Facing the decision to amputate a dog’s limb is an incredibly hard situation to be in. Choosing to adopt a three-legged dog is also a difficult decision as you might be wondering if the dog will be able to fit into your life and schedule without too much adjusting. Both of these situations can be very stressful for you and it’s hard to know what’s best for you and your dog. Meetings and discussions with your vet will help to inform you of your options, what might work best for you and provide some clarity on what is actually required to look after a three-legged doggo. We hope that this article will also help to shed new light on some of the issues you might face and provide some new facts you might not have known about this type of care.
This article should also clear up the negative assumption that these dogs (adorably referred to as ‘tripawds’ by their owners) are hard work and need much more attention than other doggos. In fact, three-legged dogs aren’t as challenging to look after or different as any other dog. They are still highly spirited and active animals that love exercise, playing and socializing with their favorite person – their owner!
Why This Decision Must Be Made
Unfortunately, our dogs are not invincible and sometimes we need to make tough decisions about their lives. Deciding to amputate a dog’s limb might be one of the hardest choices you make as a pet parent but there are several reasons for doing so. You may need to choose amputation if your dog’s leg has been damaged beyond repair, if they have immense pain from injury or cancer in the limb, or if it would be too costly or risky to seek alternative treatment. These scenarios are truly horrible and we wish you’re never faced with them but, if they happen, choosing to amputate a limb may be the only option other than putting your dog down. This decision is incredibly hard and must be considered heavily and all thoughts should be discussed at length with a veterinarian.
Some people believe that ‘tripawds’ may have a reduced quality of life because they might struggle socially, physically or mentally but this simply isn’t true. These dogs show unbelievable aptitude towards their situation and are extremely motivated to recover and resume normal life as quickly as possible. So, discussing your options with a vet who knows your dog’s age, personality and general health and wellbeing is the best thing you can do to make an informed decision. Afterall, you both know your dog the best and understand how they will handle the recovery process.
What to Do In the Beginning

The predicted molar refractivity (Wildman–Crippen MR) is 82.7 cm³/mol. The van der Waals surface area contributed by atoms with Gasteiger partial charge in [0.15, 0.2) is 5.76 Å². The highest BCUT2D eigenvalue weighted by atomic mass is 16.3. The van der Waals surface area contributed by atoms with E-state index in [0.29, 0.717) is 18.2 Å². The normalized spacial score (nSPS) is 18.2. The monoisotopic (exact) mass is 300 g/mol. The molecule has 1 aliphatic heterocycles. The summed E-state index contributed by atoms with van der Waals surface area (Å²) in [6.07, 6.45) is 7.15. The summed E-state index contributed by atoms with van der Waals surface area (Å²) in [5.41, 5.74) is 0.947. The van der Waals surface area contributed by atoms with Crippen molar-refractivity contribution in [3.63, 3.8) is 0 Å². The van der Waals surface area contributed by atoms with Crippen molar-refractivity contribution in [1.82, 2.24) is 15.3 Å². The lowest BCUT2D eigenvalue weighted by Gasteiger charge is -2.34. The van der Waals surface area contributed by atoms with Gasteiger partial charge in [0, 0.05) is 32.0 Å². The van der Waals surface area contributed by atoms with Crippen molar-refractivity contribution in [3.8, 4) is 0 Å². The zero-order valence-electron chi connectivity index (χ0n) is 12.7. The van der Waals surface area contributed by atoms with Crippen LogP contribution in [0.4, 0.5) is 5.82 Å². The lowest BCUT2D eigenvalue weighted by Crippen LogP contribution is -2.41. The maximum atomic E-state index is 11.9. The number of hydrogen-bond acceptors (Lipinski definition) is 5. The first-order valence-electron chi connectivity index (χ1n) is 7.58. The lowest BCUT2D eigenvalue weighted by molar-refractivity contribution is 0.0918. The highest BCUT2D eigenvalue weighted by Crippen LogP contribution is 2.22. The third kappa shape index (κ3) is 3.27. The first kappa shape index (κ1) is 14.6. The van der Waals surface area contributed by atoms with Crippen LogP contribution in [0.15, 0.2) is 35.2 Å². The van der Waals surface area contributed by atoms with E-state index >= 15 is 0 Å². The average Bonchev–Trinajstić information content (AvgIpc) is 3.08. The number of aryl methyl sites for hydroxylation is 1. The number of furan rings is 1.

After an amputation, most dogs are expected to recover within 1 to 2 months, but this could be longer depending on your dog’s age and health. While older dogs may take slightly longer, most dogs recover within this period if their owners follow the suggestions given by their vet. Generally, immediately after receiving the surgery dogs should be left to rest for 2 to 3 days and will need assistance to stand, move, and when they need to go to the toilet. During this time, you should regularly supply them with lots of water and food to ensure they are nourished and recovering well. Although, many dogs might not eat or drink much following surgery but this is normal and expected behavior following surgery and the medication they have received. They should also be provided with a comfortable padded bed which allows them to sleep on their side as area around the removed limb will be sensitive after the surgery, even after taking painkillers. It’s also important to keep your dog on soft, carpeted floors while they learn to adjust their footing. You can also help by wrapping a towel under your dog’s body to hold them up for support and to prevent them from exerting too much weight on their recovering legs.
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After a few days, your dog may attempt to stand alone or move around. It’s important to help them with this process until their stiches are removed. Only after the stiches have been removed is it advisable to allow your dog to walk unassisted. While they might not be fully ready for this, you shouldn’t immediately stop them as this may inhibit their learning and recovery process. Instead, you should carefully observe and be ready to help them stand if they look as though they are struggling or are in pain.
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The recovery process is noticeably shorter than human recovery time after amputation however, the month or two of your dog’s recovery may seem long and daunting. It’s perfectly normal to worry that your dog might not be the same again, but this simply won’t happen. Dogs show an unparalleled commitment to recovery and older dogs can even recover fully after a longer time and with more support.